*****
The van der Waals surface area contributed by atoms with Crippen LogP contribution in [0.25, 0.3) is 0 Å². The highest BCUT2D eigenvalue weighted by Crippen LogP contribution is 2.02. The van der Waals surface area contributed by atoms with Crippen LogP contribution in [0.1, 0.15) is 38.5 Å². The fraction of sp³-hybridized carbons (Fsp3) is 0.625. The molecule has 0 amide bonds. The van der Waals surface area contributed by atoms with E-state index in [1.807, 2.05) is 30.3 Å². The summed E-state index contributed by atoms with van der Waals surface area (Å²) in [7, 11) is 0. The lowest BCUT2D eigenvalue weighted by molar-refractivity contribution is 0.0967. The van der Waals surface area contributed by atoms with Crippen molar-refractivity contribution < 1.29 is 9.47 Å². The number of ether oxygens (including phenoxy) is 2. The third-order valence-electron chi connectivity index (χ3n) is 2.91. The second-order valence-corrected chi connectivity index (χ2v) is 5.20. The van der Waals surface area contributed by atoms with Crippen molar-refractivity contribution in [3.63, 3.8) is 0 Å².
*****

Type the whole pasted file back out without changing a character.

The van der Waals surface area contributed by atoms with Crippen LogP contribution in [0.25, 0.3) is 0 Å². The highest BCUT2D eigenvalue weighted by Crippen LogP contribution is 2.02. The van der Waals surface area contributed by atoms with Crippen LogP contribution in [0.1, 0.15) is 38.5 Å². The fraction of sp³-hybridized carbons (Fsp3) is 0.625. The molecule has 0 amide bonds. The van der Waals surface area contributed by atoms with E-state index in [1.807, 2.05) is 30.3 Å². The summed E-state index contributed by atoms with van der Waals surface area (Å²) in [7, 11) is 0. The lowest BCUT2D eigenvalue weighted by molar-refractivity contribution is 0.0967. The van der Waals surface area contributed by atoms with Crippen molar-refractivity contribution < 1.29 is 9.47 Å². The number of ether oxygens (including phenoxy) is 2. The third-order valence-electron chi connectivity index (χ3n) is 2.91. The second-order valence-corrected chi connectivity index (χ2v) is 5.20. The van der Waals surface area contributed by atoms with Crippen molar-refractivity contribution in [3.63, 3.8) is 0 Å².